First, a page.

First look: new liveries for Hornby rolling stock

03 February 2023
Two newly-liveried model arrivals from Hornby demand closer attention – here's why...

Hornby is fortunate to be blessed with such a rich back catalogue of tooling. And though, every year, we get excited about which models are to arrive on the scene from new tooling, alongside these sit new models from existing tooling, which often sport new liveries or minor alterations.

Two such examples from Hornby's tooling archive arrived for review this week, prompting me to explain why I selected them for review in the first place. Allow me to explain...

(R60078) Loadhaul 'shark' ballast plough DB993826

If there's one livery of the brief post-Trainload Freight to pre-privatisation era that's unmissable – even with bad eyesight – it's Loadhaul. With orange banded sides across an all-over black-painted body, its visibility was prominent, putting it mildly. Oddly, the livery has aged well, if judged by today's more colourful liveries on the network, and wouldn't look out of place.

Hornby's tooling for the prototype hasn't aged either. Released in the 2000s, the model looks every bit as spectacular as it did back then. Detail atop, underneath, around the sides and inside abounds, and it really does demand closer scrutiny.

ZUA shark

"Ahoy captain!" – the large wheel for dropping the ballast ploughs over the railhead is clearly in view, and so is the thread, adjacent!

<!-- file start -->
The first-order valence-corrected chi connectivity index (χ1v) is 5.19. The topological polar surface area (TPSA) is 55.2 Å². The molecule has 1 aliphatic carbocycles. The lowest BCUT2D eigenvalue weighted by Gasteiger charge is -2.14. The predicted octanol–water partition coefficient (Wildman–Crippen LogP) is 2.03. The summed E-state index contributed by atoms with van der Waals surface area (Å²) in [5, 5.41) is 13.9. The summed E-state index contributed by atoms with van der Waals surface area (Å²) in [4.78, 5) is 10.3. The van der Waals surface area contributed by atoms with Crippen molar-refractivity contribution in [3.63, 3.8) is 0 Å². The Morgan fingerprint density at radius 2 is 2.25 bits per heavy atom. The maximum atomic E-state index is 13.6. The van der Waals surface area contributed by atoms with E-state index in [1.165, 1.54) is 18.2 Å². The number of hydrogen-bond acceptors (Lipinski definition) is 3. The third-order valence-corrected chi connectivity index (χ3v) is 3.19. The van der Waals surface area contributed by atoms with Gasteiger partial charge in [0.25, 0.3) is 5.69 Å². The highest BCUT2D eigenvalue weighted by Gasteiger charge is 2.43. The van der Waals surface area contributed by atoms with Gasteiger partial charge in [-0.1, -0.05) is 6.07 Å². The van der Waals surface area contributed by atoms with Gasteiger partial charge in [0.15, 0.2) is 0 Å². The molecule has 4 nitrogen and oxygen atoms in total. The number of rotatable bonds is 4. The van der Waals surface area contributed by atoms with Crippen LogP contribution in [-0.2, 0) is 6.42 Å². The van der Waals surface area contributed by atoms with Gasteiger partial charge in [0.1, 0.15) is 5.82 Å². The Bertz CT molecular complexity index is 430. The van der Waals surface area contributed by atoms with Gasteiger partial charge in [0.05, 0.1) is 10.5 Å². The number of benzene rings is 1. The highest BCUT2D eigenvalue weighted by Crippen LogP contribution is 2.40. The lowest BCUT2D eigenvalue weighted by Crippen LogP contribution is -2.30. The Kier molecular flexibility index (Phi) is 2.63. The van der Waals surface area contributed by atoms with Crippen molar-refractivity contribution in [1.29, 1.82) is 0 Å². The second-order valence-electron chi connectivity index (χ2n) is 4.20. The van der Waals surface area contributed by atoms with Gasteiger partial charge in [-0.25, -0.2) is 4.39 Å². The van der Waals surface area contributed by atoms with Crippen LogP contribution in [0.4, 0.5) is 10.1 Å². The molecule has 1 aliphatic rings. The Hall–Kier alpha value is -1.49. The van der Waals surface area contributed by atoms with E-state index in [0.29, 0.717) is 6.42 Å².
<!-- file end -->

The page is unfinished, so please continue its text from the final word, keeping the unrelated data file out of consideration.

Hornby ZUA shark

By this time in the mid-1990s, much of the lettering was being applied by stencil, as evidenced by the 'Brake Force' lettering. Separately-fitted handrails are plentiful, while an eye in the coupling hook is provided for the more discerning modeller or collector.

ZUA Hornby

A view you'll never see – assuming all is going well on your layout, that is. NEM coupling sockets are provided, while brake detail is on show.

Hornby ZUA shark

Going the 'extra mile', inside the pack you'll find air, and vacuum pipes...

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Hornby ZUA shark, a pair of 'cosmetic' ploughs for replacing those fitted to the model with coupling cut-outs. 

With some of the 'Shark' ballast ploughs seeing use until as late as the early 2010s, this Loadhaul-liveried model is worthy of a closer look for layout variety.

(R60107) LMS 'Conflat' and container No. 4853

Stepping back in time now, for both era and the tooling on which this new livery sits, we find Hornby's 13T LMS conflat, equipped with a removable container. When first released, the tampo-printing technology as used today wasn't as precise. The liveries were perhaps a little more rationalised, too, so, arguably, this is one of the most detailed liveries applied to date on this model.

Hornby LMS Container wagon

Couplings aren't fitted in NEM pockets, but a little cunning modification by the confident modeller could see these substituted with relative ease.

Hornby LMS conflat wagon

With container removed, there's a diorama in the making – opportunities for a foreman, crane and operators, perhaps?

Hornby LMS conflat wagon

The thickness of brake levers is obvious when the model is flipped, but far less so as evidenced in the previous photograph.

Priced at £21.99, the wagon remains accessible for smaller budgets, providing great interest, particularly if placed near a warehouse or unloading point.


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